January 1st – the great day of planning good intentions.
- Resolution 1: Agree to open the fridge door and undertake a full inspection of new and old materials left from the party season.
- Resolution 2: Take stock – survey the potential threats. How many cakes, desserts, double cream, sausages, bacon and cheese lurks between the shelves?
- Resolution 3: Assess the liquid contribution. How many bottles occupy the fridge door – including liquid candy and alcoholic tipples?
- Resolution 4: Review the vegetation. Is there any edible vegetable matter remaining in that lower fridge drawer?
- Resolution 5: Shut your eyes and imagine a healthy scene to help with a week of good intentions:
- Lots of space to see what is actually in the fridge,
- A rainbow of veggie and fruit colours to choose from,
- Home prepared dishes – thick soups and beany casseroles,
- Large cartons of low fat natural yoghurt, cottage cheese and milk,
- Fresh fish, chicken, small portion of lean red meat,
- Water bottles.
Underlying our understanding of diet and cancer risk are two key principles – that of diet quantity and quality. Eat too few calories, and the temptation to fill up on whatever is in sight (usually snacks) will overtake good intentions. Eat too many calories, and risk weight gain. Excess body weight trumps over everything in (modifiable) cancer risk, except smoking (see ‘take action to be a healthy body weight’ for details).
In terms of diet quality, the 4th edition of the European Code Against Cancer recommends that people have a healthy diet to reduce their risk of cancer, and has synthesised this guidance into the following simple messages:
- Eat plenty of whole grains, pulses, vegetables and fruits.
- Limit high-calorie foods (foods high in sugar or fat). Avoid sugary drinks.
- Avoid processed meat; limit red meat and foods high in salt.
We thought it might be fun to translate this guidance into what we put in our fridge, so during January, we have asked people who care about diet and cancer choices to reveal what lies in their worksite and personal fridges, to share with the world on social media (see @thescpn).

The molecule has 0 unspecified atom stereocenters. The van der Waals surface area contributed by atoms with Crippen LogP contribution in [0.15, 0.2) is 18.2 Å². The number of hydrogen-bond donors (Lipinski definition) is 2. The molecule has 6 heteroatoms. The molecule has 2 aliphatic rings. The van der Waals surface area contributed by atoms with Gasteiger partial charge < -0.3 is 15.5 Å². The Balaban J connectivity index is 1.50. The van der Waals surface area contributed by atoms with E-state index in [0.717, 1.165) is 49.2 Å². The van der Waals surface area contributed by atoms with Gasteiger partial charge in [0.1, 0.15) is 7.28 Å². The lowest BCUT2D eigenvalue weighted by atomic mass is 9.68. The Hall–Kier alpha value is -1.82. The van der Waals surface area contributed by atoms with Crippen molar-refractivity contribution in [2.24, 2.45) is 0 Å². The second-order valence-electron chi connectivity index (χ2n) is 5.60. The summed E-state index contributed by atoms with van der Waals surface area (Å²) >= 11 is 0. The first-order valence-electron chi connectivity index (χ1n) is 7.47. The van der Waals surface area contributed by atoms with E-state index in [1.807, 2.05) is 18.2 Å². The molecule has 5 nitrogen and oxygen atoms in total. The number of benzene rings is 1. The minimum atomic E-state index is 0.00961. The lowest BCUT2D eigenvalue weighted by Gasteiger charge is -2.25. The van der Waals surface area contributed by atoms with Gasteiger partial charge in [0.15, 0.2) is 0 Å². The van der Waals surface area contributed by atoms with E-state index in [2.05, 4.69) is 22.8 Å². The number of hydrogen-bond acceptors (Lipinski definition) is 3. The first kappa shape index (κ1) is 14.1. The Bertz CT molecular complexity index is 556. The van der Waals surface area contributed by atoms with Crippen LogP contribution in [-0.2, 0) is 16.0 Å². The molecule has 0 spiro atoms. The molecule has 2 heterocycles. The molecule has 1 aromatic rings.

Look out for the weekend recipes for home-made savoury dishes that can be easily made and stored in the fridge. Our requests for #HealthyShelfie s has generated quite a lot of comments and is a simple reminder that if we buy energy dense foods and drinks, we are more likely to put them in our mouths…so make this year your year of the #HealthyShelfie!
People often ask us about our own personal dietary choices and increasingly, what we recognise, is that planning daily exercise is as important as planning food choices (see the European Code Against Cancer) . The other personal realisation, is that you don’t need to eat every time you feel hungry and that mid-morning hunger pangs can actually be contained to lunchtime.
For everyday food we do have some key principles:
- First and foremost, wholegrains!
- Breakfast cereals in the form of unsweetened muesli or porridge (avoiding the refined, cardboard packaged, bright coloured, free gift type offerings),
- Wholegrain breads/toast/rolls (usually home made), wholegrain crispbreads (for lunch and if hunger really does take over later in the day),
- Wholegrain pasta, brown rice, barley,
- Beans, pulses and lentils – usually with a quick bowl of soup after work and a lunchtime bean/lentil salad (home made) or dinner dish,
- Nuts (delicious and confined to meals to avoid over consumption)
- Veggies of all sorts – most days at work involve some home grown salad greens plus more international additions, cooked vegetables in all forms including potatoes.
- Fruit – trying to keep seasonal options, from rhubarb in spring, followed by raspberries, strawberries and apples in summer and autumn, and my carefully frozen berry compote in winter. A daily banana plus anything seasonal (from any part of the world) is also welcome.
- Low fat natural yogurt, skimmed milk, cottage cheese are evident on a daily basis.
- Fish, chicken, eggs and red meat (once or twice a week).
In our store cupboard olive oil, vinegars, spices are most evident. We buy sugar once a year (to make jam and chutney!) and salt for the purposes of gargling (and making chutney).
We rarely buy biscuits or bake cakes but will consume readily if available (no one is perfect!)
Alcoholic drinks (see the European Code Against Cancer guidance) are also a weak spot but January is the month for Dryathlon which is great for showing us how easy it is to live without drinking alcohol.
Finally, the #HealthyShelfie can also be the sustainable shelfie – keeping waste to a minimum. Using left over ingredients or cooking for two days helps and if you worry about food safety…check out some basic guidance here.
– Annie S. Anderson & Bob Steele (SCPN Co-Directors)